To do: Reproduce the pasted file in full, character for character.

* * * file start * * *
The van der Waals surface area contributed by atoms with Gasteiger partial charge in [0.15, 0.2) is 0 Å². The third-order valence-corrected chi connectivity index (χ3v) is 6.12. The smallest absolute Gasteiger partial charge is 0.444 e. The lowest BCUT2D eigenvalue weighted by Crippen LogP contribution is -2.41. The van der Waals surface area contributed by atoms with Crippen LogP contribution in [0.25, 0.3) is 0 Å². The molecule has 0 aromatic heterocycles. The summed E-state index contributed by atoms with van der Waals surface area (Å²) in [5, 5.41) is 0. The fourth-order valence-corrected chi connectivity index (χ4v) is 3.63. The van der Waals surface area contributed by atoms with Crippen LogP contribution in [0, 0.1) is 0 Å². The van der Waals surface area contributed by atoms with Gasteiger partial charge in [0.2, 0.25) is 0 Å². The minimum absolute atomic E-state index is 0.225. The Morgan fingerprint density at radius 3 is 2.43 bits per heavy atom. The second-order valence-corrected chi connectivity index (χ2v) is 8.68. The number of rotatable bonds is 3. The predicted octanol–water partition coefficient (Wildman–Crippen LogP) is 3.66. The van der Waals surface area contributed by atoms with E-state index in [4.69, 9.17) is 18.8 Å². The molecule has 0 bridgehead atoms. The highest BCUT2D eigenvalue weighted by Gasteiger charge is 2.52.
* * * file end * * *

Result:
The van der Waals surface area contributed by atoms with Gasteiger partial charge in [0.15, 0.2) is 0 Å². The third-order valence-corrected chi connectivity index (χ3v) is 6.12. The smallest absolute Gasteiger partial charge is 0.444 e. The lowest BCUT2D eigenvalue weighted by Crippen LogP contribution is -2.41. The van der Waals surface area contributed by atoms with Crippen LogP contribution in [0.25, 0.3) is 0 Å². The molecule has 0 aromatic heterocycles. The summed E-state index contributed by atoms with van der Waals surface area (Å²) in [5, 5.41) is 0. The fourth-order valence-corrected chi connectivity index (χ4v) is 3.63. The van der Waals surface area contributed by atoms with Crippen LogP contribution in [0, 0.1) is 0 Å². The van der Waals surface area contributed by atoms with Gasteiger partial charge in [0.2, 0.25) is 0 Å². The minimum absolute atomic E-state index is 0.225. The Morgan fingerprint density at radius 3 is 2.43 bits per heavy atom. The second-order valence-corrected chi connectivity index (χ2v) is 8.68. The number of rotatable bonds is 3. The predicted octanol–water partition coefficient (Wildman–Crippen LogP) is 3.66. The van der Waals surface area contributed by atoms with E-state index in [4.69, 9.17) is 18.8 Å². The molecule has 0 bridgehead atoms. The highest BCUT2D eigenvalue weighted by Gasteiger charge is 2.52.